It was a two-day conference with six different tracks each day, so there were always multiple good options to choose. The talks ranged from machine learning to office politics. Even though the conference did not have a specific focus, there were themes that came up repeatedly, such as the complexity of computer science, big data along with its capabilities and biases, and handling errors well.
Below, I have summarized some talks that reflected those key themes:
- Guide for the Perplexed was the opening keynote, addressing the complexity of today’s technology. The speaker, Joe Armstrong, created the functional programming language Erlang.
- Exploring Stack Overflow Data was given by Gabasova, an F# fan who has used big data in cancer research. The talk looked at ways that big data can be used to answer interesting questions such as, “What programming languages are mainly used at work, and what languages are used for fun?”
- Unconditional Code focused on creative ways to handle errors, such as adding them to the type system or changing the problem being solved.
Guide for the Perplexed (Joe Armstrong)
Armstrong suggested that we ask two main questions: “What problems are worth solving?” and “What is worth learning?”
There are many, many technologies to learn nowadays. To make things even more complex, the problems being solved in computer science classes are usually different from the problems industry is solving. And the problems the industry solves may be different from the problems end users have, such as, “How can I just make this thing turn on?”
To address all of this complexity, Armstrong made a list of lists. Some of his lists that stood out to me were:
Books to read
- Algorithms + Data Structures = Programs
- The Mythical Man-Month: Essays on Software Engineering
- How To Win Friends & Influence People
- Focus on technical writing.
- Don’t stick with a bad boss. You will not be able to change your boss.
- Engage with management early on, even if they don’t understand all the parts of the problem you are working on (and whose fault is that, anyway?).
What we can do
- Create applications that can communicate with each other, making it possible to “pipe” data from one application to another. User interfaces have made it difficult to take the output from one app and just hand it over to another app.
- Let individuals store their data on their own devices. Individuals should be able to decide what data to share.
- Developers should reduce entropy by writing less code and deleting bad code.
Exploring Stack Overflow Data (Evelina Gabasova)
Gabasova opened by making it clear that data itself won’t tell you anything. In order to learn from data, one must ask good questions.
She downloaded the Stack Overflow data and started asking questions about what technologies developers use in their free time. She looked at the time that questions and answers tagged with a specific language were posted to identify the times when those languages were being used. If the weekend traffic was heavier than the weekday traffic, she classified the language as “weekend” programming language–a programming language people learn in their free time.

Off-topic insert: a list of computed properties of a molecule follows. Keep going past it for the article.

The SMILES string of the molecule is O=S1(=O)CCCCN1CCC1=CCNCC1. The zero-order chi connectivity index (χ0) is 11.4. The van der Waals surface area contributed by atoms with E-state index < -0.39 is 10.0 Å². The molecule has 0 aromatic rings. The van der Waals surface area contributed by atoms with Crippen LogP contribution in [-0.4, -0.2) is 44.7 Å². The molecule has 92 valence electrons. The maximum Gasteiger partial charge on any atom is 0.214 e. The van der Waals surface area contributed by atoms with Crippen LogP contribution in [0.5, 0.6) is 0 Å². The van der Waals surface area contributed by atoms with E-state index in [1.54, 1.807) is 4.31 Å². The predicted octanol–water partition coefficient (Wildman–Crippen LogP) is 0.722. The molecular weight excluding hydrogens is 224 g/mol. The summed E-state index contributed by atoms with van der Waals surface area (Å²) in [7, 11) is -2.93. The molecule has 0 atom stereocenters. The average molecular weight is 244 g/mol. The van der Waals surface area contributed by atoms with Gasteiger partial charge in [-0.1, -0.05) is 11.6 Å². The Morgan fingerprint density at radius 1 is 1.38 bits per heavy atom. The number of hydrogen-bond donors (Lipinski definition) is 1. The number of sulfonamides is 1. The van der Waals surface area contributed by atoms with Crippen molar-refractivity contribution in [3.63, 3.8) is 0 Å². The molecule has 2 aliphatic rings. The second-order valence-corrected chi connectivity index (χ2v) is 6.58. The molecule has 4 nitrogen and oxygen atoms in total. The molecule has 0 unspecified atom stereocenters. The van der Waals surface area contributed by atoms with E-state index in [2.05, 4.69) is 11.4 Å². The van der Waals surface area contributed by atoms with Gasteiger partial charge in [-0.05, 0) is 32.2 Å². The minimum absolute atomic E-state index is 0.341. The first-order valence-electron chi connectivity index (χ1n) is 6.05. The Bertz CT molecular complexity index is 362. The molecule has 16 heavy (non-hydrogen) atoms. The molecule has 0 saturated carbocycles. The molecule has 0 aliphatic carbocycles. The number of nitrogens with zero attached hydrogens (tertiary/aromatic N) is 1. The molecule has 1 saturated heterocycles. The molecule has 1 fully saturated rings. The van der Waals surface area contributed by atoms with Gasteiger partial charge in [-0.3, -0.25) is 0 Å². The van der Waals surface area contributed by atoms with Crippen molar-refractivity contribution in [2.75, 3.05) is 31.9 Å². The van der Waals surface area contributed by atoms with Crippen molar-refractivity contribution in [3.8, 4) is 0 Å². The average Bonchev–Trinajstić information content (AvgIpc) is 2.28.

Some of the languages most skewed toward weekends: Minecraft, D, Pygame, LWJGL. And the language most tied to weekdays? SQL reporting services.
Unconditional Code (Michael Feathers)
Feathers said errors were essentially “conditions we refuse to take seriously.”
Error handling breaks the main flow of the application, and it seems like noticeable error handling could point to bad design. So, what to do about errors?
Don’t return null
Returning null is often not the best option. Doing so forces the receiving application to do more work (i.e. check to see if the value returned is null). Instead, if a method has functionality that might fail (for example, such as I/O), throw an exception in the case of failure.
Another option is to add error types to the domain. For instance, if an item could not be found in a database, instead of returning null or throwing an exception, you could return a new “item not found” object.
Error handling prior to core logic
Aim to do all of your error checking before the core logic. The error checking will form a “protective shell,” and thus the core logic will not have to check for error cases.
Adjust the problem
In the face of messy code or an overly complicated problem, changing the problem might reduce complexity. You can do this is by changing the parameters of the problem or the default behavior.
For example, randomly picking a song from a playlist is a messy problem. To make the solution more straightforward, you could change the problem from randomly picking the next song to picking any song that has not yet been played.
After simplifying the problem, the developer could store the order of the shuffled songs in a list. Then, each time a new “random song” is asked for, return the next song from the shuffled list. Thus, by changing the parameters, you can reduce the complexity of the problem.
Hope you enjoyed my highlights from this conference. I’m looking forward to attending GOTO Chicago again in the future!